With lung cancer, a 2018 study actually found that liquid biopsy samples are as good as tissue testing in detecting treatable mutations. In some cases, a genomic change was seen only on a tumor specimen or only a liquid biopsy, but in general, the correlation was good. Some oncologists now recommend doing next generation testing on both tumor tissue and blood when looking for potentially treatable mutations and other genomic alterations.


With melanoma, the use of liquid biopsy has been less helpful (is considered "inferior") than tissue testing for BRAF mutations, but this may be changing as well. Some oncologists now order both tissue testing (when a sample can be obtained) and a liquid biopsy (Guardant 360).

In support of liquid biopsy, a 2018 study found mutations in two people with melanoma that were not detected on tumor testing, and both patients responded to targeted therapy.


A common limitation with BRAF testing is insufficient tissue to do the testing on a biopsy specimen. It's hoped that liquid biopsies may improve this limitation in the near future.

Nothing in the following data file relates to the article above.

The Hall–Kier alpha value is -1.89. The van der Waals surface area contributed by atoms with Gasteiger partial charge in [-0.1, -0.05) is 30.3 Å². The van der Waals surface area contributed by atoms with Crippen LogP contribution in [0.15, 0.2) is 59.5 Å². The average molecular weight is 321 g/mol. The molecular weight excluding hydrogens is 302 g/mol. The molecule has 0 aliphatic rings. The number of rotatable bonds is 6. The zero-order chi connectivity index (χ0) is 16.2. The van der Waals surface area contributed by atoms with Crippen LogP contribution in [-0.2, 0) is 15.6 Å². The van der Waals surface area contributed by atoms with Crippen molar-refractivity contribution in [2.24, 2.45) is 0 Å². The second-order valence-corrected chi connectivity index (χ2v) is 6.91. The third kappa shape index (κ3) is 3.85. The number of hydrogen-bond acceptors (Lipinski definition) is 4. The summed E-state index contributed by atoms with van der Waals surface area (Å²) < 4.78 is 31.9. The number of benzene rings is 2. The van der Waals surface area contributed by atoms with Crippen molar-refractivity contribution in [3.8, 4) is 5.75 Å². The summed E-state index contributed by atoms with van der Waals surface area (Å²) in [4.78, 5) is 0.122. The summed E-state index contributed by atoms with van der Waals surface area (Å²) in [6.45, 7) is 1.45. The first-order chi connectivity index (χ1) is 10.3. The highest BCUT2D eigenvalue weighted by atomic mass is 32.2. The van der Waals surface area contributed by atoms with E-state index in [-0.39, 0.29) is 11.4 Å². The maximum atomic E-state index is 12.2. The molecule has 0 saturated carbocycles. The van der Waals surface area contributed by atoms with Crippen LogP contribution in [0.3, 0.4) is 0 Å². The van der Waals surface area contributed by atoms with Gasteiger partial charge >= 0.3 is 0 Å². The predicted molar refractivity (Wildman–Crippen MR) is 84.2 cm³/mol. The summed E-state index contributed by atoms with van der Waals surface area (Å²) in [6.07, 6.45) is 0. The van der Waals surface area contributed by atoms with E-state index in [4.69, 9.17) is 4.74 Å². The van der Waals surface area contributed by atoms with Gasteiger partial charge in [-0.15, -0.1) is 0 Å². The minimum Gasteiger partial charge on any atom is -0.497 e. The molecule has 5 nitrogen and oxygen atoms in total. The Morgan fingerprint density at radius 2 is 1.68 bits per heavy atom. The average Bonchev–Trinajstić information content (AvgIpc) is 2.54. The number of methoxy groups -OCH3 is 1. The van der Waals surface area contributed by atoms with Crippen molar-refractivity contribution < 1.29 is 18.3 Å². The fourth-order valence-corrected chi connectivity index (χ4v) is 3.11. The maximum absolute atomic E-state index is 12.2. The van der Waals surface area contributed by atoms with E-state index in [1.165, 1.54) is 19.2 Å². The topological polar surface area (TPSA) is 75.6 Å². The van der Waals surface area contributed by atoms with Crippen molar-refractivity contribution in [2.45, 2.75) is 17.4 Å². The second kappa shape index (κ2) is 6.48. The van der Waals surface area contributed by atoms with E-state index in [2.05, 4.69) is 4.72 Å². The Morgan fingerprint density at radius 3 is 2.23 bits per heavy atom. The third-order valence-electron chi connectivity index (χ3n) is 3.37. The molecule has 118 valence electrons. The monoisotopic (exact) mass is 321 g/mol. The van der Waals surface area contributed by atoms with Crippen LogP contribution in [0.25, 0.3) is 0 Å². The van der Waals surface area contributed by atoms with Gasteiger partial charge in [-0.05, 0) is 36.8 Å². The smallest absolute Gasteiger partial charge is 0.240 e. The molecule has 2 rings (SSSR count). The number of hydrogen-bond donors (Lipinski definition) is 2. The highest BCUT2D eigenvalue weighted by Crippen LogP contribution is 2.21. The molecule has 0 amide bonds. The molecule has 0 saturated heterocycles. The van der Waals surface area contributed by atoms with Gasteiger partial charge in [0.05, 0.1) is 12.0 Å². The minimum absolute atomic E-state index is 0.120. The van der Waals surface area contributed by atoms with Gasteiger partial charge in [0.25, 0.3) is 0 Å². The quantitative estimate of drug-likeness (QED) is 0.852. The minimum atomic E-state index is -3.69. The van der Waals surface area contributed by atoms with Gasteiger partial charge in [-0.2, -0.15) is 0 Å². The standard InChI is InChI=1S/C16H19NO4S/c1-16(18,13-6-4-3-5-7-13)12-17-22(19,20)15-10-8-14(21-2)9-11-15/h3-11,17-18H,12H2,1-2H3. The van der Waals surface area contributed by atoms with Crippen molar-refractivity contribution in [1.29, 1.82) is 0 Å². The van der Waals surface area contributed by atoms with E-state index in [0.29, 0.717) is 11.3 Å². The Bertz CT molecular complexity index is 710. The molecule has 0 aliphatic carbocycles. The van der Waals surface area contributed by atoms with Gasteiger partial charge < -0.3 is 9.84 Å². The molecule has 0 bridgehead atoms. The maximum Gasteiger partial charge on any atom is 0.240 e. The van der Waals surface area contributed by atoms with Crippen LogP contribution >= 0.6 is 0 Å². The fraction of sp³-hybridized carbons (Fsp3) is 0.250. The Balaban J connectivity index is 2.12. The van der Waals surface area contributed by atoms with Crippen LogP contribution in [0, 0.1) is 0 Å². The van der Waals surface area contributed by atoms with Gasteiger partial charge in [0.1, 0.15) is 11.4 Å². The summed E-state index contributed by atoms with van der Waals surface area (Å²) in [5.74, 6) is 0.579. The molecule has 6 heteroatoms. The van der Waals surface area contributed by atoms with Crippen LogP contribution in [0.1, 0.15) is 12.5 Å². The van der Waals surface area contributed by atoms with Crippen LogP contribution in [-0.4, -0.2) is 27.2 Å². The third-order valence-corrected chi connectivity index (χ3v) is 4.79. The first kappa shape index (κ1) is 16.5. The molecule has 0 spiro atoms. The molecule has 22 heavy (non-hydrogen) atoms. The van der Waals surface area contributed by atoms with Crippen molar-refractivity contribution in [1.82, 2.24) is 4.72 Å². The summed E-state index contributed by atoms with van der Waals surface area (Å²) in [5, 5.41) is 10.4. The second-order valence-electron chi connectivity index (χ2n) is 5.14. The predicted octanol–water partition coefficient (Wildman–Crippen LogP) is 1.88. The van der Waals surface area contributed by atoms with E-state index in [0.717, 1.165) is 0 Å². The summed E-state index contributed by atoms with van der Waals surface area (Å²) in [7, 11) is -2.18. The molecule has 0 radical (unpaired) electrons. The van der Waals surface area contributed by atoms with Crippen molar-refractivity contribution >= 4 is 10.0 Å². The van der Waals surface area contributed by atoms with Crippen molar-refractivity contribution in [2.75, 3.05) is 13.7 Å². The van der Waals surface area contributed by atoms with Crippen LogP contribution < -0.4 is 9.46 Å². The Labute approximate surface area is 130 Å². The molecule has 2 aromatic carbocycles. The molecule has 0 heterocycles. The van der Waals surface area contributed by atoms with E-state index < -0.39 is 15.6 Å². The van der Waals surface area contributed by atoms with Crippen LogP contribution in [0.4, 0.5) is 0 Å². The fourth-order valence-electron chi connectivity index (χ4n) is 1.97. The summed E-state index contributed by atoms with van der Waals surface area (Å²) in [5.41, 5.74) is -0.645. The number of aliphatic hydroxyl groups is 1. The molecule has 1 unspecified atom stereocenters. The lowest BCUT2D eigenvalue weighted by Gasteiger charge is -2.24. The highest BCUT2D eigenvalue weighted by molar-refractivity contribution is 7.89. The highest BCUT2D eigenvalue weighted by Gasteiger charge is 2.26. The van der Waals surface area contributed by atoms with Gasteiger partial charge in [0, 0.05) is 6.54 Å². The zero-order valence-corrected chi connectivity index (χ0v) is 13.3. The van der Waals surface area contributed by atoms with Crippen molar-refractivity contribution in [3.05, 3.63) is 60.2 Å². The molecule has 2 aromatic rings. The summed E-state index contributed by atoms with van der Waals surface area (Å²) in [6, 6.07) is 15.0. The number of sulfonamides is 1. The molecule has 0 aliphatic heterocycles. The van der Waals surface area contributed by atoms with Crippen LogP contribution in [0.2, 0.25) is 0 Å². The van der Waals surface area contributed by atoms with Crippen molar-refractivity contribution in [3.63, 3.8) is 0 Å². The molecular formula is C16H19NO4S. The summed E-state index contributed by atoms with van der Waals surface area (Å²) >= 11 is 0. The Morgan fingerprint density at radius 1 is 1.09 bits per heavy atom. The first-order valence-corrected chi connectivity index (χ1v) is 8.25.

A with any laboratory test, BRAF testing is subject to lab error.

Risks and Contraindications

The primary risk of BRAF testing is the procedure used to obtain the sample. This can vary depending on the type of cancer, the site of the cancer, the general health of a person, and more. With liquid biopsy (circulating tumor DNA), the risk is similar to other blood draws, with a small number of people developing bruising or a hematoma at the site of the blood draw.

False Positives and Negatives

Another potential risk is that test could either be a false positive or false negative. With a false negative test, a person who might otherwise respond to anti-BRAF therapies would not be offered these treatments.

With false positives there are risks as well. When tumors that are BRAF negative (referred to as "BRAF wild type") are treated with BRAF inhibitors it can actually stimulate the growth of the tumors (the drugs can activate the growth pathway of the tumor), which could lead to worsening of a cancer. It may also result in a person not receiving therapy that might be effective.

Before the Test

Before your healthcare provider orders BRAF testing they will want to know the type of cancer you have, where it originated, and your medical history. BRAF mutations are more likely to be found with some tumors than others (for example, they are very common in "mucosal" melanomas, such as rectal melanoma, and less common with some other tumors). Your healthcare provider will also want to know any treatment you have thus far received (for example, with lung cancer, a BRAF mutation may develop after a person is treated with a different type of medication that addresses the cancer).